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Scottish IP Court Reforms

New legislation, which came into force on 19 November 2012, is designed to make intellectual property actions in the Court of Session in Edinburgh, the equivalent of the High Court in England, more efficient.

The Act of Sederunt (Rules of the Court of Session Amendment No. 5) (Miscellaneous) 2012 makes significant changes to the current case management procedure for intellectual property actions, providing a compulsory preliminary hearing and granting judges wider powers to expedite cases as they see fit. Judges can make orders to restrict evidence and cross-examination, to disclose key issues in dispute and to seek outside reports or experts, as well as to restrict counter-claims. Such changes are likely to focus the issues in dispute at an earlier stage and, in turn, reduce costs for both parties.

In addition to the procedural reforms introduced by the Act, the changes include for the first time claims for passing off under the common law in the definition of types of IP actions.

These procedural reforms are a response to the introduction of a small claims track procedure at the Patents County Court in England and Wales on 1 October 2012. However, the small claims track was designed to settle low value IP disputes at limited costs. Whether litigants choose Scotland as an alternative forum in light of these new reforms remains to be seen. For some, capped costs south of the border could be the determining factor.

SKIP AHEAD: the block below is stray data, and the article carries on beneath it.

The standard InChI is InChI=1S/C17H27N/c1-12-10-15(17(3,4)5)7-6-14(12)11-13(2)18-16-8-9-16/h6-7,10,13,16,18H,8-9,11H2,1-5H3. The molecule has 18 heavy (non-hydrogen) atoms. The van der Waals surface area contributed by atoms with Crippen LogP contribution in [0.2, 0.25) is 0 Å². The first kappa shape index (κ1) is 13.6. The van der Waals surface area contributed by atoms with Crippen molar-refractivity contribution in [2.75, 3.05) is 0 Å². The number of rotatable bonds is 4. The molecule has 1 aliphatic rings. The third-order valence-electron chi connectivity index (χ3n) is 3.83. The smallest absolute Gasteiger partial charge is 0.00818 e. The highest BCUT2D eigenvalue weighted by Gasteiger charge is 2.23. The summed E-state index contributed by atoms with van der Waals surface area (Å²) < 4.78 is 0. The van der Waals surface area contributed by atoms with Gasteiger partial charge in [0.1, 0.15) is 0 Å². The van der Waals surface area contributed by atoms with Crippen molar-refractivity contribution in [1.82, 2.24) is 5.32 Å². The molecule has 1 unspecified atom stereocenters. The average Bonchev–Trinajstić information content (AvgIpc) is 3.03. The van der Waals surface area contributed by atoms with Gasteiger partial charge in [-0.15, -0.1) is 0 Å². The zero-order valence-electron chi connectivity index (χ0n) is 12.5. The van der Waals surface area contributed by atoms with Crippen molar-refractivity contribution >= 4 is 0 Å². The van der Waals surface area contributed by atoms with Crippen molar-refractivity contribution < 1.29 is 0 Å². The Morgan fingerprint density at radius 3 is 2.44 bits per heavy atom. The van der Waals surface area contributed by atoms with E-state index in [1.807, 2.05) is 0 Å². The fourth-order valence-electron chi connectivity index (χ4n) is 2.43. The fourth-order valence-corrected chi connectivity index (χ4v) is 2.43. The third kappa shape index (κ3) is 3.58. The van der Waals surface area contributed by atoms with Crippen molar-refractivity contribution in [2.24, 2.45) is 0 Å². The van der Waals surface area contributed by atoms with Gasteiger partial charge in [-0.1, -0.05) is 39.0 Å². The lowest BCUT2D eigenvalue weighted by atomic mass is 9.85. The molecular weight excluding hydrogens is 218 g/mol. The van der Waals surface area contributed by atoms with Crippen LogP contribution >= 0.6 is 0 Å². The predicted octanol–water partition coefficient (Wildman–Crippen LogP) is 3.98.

This entry was posted in Uncategorized.

Possible new .uk domain

Nominet, the UK domain name registry, has announced a proposal to introduce a new service, known as direct.uk. Targeted at businesses, it will focus on increased security, including verification of registration addresses, monitoring for malicious sites and digital signatures to reduce the risk of the site being hijacked. The domains would be identified with a ‘.uk’ suffix as opposed to ‘.co.uk’. Should the new service go ahead, it will be important for businesses and owners of domain names with other suffixes to consider registering for the ‘.uk’ equivalent as well.

The proposal is for a phased release, giving owners of registered trade marks priority, followed by holders of unregistered trade marks, before the service is made available to all. When considering domain name registration as a trade mark, it is important to bear in mind that merely adding the suffix ‘.uk’ will not normally confer distinctiveness on an otherwise descriptive mark. However, any mark must of course be assessed as a whole.
It remains to be seen whether priority will also be given to registrants of the equivalent ‘.co.uk’ domains because this is not currently within the Nominet proposal.

Nominet is currently seeking feedback on its proposals before the consultation ends on 7 January 2013. If they go ahead with the new service, it is likely that domain registrations will begin towards the end of 2013.

This entry was posted in UK Intellectual Property.